Emergency lighting is a vital and necessary safety requirement for most building types. The safety it provides for occupants is paramount and not negotiable.
- All Havells-Sylvania carry the CE mark. They are designed to conform to BS EN 60.598 2-22 and are manufactured in accordance with the quality system BS EN ISO 9001:2000 under certificate number FM01687
- Any emergency lighting luminaire conversion other than by Havells-Sylvania to a CE marked luminaire invalidates this CE marking and its associated legal protection
Emergency Lighting Equipment
This comprises an inverter plus a set of batteries, which conform to BS EN 60.598 2-22 and may be mounted:
- Integral within the luminaire (self contained – integral)
- Remote from, but within 1 metre of, the luminaire (self contained remote)
In this mode of operation the emergency lighting lamps are not normally energized. An automatic monitoring and switching system is provided to switch on the emergency lighting if the normal supply is interrupted
- A single lamp is used for both general and emergency modes
- In multi-lamp luminaires only one lamp will be used for the provision of emergency illumination
- Emergency lighting is provided for at least 3 hours (1 hour duration available to special order)
Maintained Remote Emergency Control
The majority of Havells-Sylvania maintained emergency luminaires are supplied with integral emergency control gear. Where the housing design precludes integral gear a remote control box is provided complete with connection cables.
Product Combined Operation (also known as Sustained)
- Separate lamps provide general and emergency illumination
- Emergency lighting is provided for at least 3 hours. (1 hour duration available to special order)
Automatic self-testing and monitoring of Havells-Sylvania luminaires is available to special order on a project basis
Havells-Sylvania luminaires for use with a central battery system are available to special order on a project basis
This guide should be read in conjunction with current standards
Legislation Changes & Requirements
The British Standard BS5266 has been revised to conform with the European Standard EN1838 (issued in the UK under reference BS EN1838/BS5266 Part 7) which specifies luminous requirements for emergency systems installed in premises. It also now calls up the luminaire product standard BS EN60598-2-22: 1999 Emergency lighting is provided for use when the supply to the normal lighting fails and is therefore powered from a source independent of that supplying the normal lighting. For the purposes of this standard emergency lighting is regarded as a generic term of which there are a number of forms.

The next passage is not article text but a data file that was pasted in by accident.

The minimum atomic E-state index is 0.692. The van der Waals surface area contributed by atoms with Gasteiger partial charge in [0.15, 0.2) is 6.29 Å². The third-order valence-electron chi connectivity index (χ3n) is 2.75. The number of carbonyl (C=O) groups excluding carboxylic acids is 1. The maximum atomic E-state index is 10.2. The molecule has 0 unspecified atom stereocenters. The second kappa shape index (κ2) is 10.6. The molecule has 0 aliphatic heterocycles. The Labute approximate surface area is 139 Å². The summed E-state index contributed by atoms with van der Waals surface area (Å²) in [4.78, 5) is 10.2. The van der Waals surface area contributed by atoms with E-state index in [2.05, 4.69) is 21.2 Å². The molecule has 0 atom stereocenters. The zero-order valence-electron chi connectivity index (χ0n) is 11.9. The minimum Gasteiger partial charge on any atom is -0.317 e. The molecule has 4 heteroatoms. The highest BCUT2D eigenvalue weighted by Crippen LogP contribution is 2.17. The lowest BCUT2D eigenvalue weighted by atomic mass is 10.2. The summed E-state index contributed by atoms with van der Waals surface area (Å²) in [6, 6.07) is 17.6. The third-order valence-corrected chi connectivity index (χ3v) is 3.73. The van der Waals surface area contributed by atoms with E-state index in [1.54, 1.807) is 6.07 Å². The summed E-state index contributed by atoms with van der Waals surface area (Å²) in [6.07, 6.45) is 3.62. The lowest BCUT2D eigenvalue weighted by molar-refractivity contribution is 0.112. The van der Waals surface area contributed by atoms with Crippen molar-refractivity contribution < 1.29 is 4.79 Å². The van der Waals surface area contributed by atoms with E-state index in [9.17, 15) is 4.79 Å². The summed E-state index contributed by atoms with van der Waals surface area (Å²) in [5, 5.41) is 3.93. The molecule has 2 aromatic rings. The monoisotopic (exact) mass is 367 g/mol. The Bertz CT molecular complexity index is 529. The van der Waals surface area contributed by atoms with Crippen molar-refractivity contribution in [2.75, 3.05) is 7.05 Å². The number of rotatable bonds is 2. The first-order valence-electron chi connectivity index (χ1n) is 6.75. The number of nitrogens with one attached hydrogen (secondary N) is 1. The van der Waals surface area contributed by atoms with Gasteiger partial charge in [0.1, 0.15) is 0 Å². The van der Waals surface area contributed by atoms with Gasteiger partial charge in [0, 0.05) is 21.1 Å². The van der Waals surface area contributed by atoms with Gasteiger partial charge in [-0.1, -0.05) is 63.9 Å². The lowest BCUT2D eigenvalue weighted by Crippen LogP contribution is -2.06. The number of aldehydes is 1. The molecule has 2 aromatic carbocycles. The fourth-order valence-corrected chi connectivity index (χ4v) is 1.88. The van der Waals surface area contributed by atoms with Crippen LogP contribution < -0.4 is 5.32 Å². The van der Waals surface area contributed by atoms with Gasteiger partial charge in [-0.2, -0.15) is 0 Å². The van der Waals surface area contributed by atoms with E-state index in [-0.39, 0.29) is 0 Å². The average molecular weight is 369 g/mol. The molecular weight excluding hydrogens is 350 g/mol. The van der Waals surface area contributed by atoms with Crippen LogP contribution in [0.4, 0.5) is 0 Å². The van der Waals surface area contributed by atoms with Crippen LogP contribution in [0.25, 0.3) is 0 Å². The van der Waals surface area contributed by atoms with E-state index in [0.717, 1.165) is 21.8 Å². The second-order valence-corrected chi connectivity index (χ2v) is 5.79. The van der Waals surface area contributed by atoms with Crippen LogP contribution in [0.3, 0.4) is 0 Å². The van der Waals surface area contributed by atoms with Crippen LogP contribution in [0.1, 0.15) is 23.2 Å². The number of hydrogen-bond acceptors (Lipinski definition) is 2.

A way out that is intended to be used in an emergency.
A route designated for escape in the event of an emergency.
Emergency Escape Lighting
That part of emergency lighting that provides illumination for the safety of people leaving a location or attempting to terminate a potentially dangerous process before doing so.
Escape Route Lighting
That part of emergency escape lighting provided to ensure that the means of escape can be effectively identified and safely used when the location is occupied
Open Area Lighting
In some countries this is known as anti-panic lighting. This relates to that part of emergency escape lighting provided to avoid panic and provide illumination, allowing people to reach a place where an escape route can be identified
High Risk Task Area Lighting
That part of emergency escape lighting that provides illumination for the safety of people involved in a potentially dangerous process or situation and to enable proper shut down procedures for the safety of the operator and other occupants of the premises
Areas Covered/Levels of Illumination
Defined Escape Route
Based on 2m wide on the horizontal plane, preferably 1 lux but not less than 0.2 lux on the centre line. The lighting provided should operate within 5 seconds of the failure of the normal supply
Open Area (Sometimes referred to as ‘anti-panic’ lighting)
Not less than 0.5 lux at floor level of the open space. The ratio of max to min illuminance should be greater than 40:1.
These extracts are provided for guidance purposes. In order to fully comply with the many elements of the various applicable standards, a full and thorough assessment must be made